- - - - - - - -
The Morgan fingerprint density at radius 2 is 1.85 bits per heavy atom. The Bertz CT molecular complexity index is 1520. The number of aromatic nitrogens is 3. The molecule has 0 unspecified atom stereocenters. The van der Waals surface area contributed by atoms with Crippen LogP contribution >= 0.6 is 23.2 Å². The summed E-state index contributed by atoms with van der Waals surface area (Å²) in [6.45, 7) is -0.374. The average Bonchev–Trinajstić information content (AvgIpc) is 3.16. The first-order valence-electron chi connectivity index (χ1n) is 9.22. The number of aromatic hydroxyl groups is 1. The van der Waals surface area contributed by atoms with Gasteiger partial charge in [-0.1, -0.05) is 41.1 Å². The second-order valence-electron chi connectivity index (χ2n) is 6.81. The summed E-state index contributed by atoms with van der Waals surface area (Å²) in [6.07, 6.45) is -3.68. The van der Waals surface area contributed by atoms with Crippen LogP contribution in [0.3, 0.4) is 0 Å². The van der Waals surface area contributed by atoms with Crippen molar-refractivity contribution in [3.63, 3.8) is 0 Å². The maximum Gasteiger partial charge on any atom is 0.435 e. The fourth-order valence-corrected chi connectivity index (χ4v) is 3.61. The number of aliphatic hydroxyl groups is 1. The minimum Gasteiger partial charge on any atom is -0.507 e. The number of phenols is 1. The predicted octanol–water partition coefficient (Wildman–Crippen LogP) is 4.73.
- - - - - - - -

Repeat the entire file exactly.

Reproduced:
The Morgan fingerprint density at radius 2 is 1.85 bits per heavy atom. The Bertz CT molecular complexity index is 1520. The number of aromatic nitrogens is 3. The molecule has 0 unspecified atom stereocenters. The van der Waals surface area contributed by atoms with Crippen LogP contribution >= 0.6 is 23.2 Å². The summed E-state index contributed by atoms with van der Waals surface area (Å²) in [6.45, 7) is -0.374. The average Bonchev–Trinajstić information content (AvgIpc) is 3.16. The first-order valence-electron chi connectivity index (χ1n) is 9.22. The number of aromatic hydroxyl groups is 1. The van der Waals surface area contributed by atoms with Gasteiger partial charge in [-0.1, -0.05) is 41.1 Å². The second-order valence-electron chi connectivity index (χ2n) is 6.81. The summed E-state index contributed by atoms with van der Waals surface area (Å²) in [6.07, 6.45) is -3.68. The van der Waals surface area contributed by atoms with Crippen LogP contribution in [0.3, 0.4) is 0 Å². The van der Waals surface area contributed by atoms with Crippen molar-refractivity contribution in [3.63, 3.8) is 0 Å². The maximum Gasteiger partial charge on any atom is 0.435 e. The fourth-order valence-corrected chi connectivity index (χ4v) is 3.61. The number of aliphatic hydroxyl groups is 1. The minimum Gasteiger partial charge on any atom is -0.507 e. The number of phenols is 1. The predicted octanol–water partition coefficient (Wildman–Crippen LogP) is 4.73.